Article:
The SPIDER Global Thematic Partnership (SPIDER GTP) which was launched in 2009 was again present in the 3rd Session of the Global Platform, which was organized and conducted by the United Nations International Strategy for Disaster Reduction (ISDR) from 9 to 13 May 2011 on the premises of the Geneva International Convention Center.
This session of the Global Platform brought together more than 2600 representatives from a variety of agencies from national governments, regional and international organizations, academia, NGOs, and from the private sector. Taking advantage of the format of the event which included several side sessions, the SPIDER GTP brought together high ranking authorities and experts from the Asian Disaster Reduction Center (ADRC), the International Society of Photogrammetry and Remote Sensing (ISPRS), the Joint Board of Geospatial Information Societies (JBGIS), the German Aerospace Center (DLR), and Esri in a side event titled: “Integrated Use of Space Technologies for Disaster-Risk Reduction”. This side event took place on 12 May and attracted a wide range of participants.
Key messages stemming from this session include:
- There is a need for national platforms for disaster reduction to become aware of opportunities that regional and international agencies are providing to facilitate access to and use of space-based and geo-spatial information.
- There is a need for decision makers and members of National Platforms for Disaster Reduction to become aware of the usefulness of geo-spatial and . Such information can contribute to the assessment of hazards and vulnerabilities, and is extremely useful to track changes in exposition and risk due to social, economic, political, and natural factors.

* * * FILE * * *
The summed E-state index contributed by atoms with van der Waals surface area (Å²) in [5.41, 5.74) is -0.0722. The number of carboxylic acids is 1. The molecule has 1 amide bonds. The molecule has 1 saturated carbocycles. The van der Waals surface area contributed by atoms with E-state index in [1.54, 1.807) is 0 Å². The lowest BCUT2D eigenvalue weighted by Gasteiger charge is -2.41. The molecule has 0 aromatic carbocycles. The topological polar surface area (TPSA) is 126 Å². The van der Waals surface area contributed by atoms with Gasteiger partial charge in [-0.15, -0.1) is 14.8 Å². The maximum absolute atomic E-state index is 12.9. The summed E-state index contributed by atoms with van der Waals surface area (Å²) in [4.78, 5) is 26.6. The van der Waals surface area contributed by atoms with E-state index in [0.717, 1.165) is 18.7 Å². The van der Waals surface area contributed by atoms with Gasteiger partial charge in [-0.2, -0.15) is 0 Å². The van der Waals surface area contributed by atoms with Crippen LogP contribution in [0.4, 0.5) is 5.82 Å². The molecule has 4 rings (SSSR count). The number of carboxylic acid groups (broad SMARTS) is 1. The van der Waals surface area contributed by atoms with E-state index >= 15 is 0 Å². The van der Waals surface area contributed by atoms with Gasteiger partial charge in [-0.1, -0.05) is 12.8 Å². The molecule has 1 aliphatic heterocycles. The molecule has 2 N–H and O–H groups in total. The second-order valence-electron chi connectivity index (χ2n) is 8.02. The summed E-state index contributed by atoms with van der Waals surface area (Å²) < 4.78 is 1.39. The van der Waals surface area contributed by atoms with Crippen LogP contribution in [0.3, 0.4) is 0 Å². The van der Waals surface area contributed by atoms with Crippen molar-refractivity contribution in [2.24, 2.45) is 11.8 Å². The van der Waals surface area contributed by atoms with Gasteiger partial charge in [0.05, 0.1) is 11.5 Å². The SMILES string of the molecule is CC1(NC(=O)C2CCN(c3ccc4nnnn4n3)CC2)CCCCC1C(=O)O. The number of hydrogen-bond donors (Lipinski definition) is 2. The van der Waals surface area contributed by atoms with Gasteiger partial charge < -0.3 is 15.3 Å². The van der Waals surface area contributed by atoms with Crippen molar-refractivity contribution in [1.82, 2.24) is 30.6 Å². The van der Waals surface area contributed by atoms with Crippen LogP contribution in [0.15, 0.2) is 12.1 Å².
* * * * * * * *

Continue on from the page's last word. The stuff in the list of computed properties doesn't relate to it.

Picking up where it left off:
- Technical partnerships and platforms such as the SPIDER-Thematic Partnership could benefit from the support of UN-ISDR for improving synergies with national platforms.
- There is a need to bridge the gap between regional and international initiatives such as the Charter and Sentinel Asia which generate and provide information and local communities which are at risk. The aim should be to enhance the use of geo-spatial and space-based information generated by these agencies at the local level. National platforms should become efficient intermediaries to bridge this gap.
- Private sector enterprises such as Esri are developing innovative tools and methods to process and to visualize information. These tools can assist national platforms to visualize hidden issues such as vulnerability.
In conclusion, the session allowed participants to become aware of recent examples concerning the application of space-based information to support emergency relief efforts in Japan and in other countries which have experienced disasters. In addition, the session allowed participants to become aware of the wide range of applications of geo-spatial information in a variety of sectors of development including environmental management. The session allowed participants to become aware of ongoing efforts by regional and international agencies and by the private sector to promote the use of such information, including efforts by ISPRS, JBGIS, and UN-SPIDER to provide proof regarding the cost/benefit ratio when using such type of information.
Please click here for further details on the session and the discussions.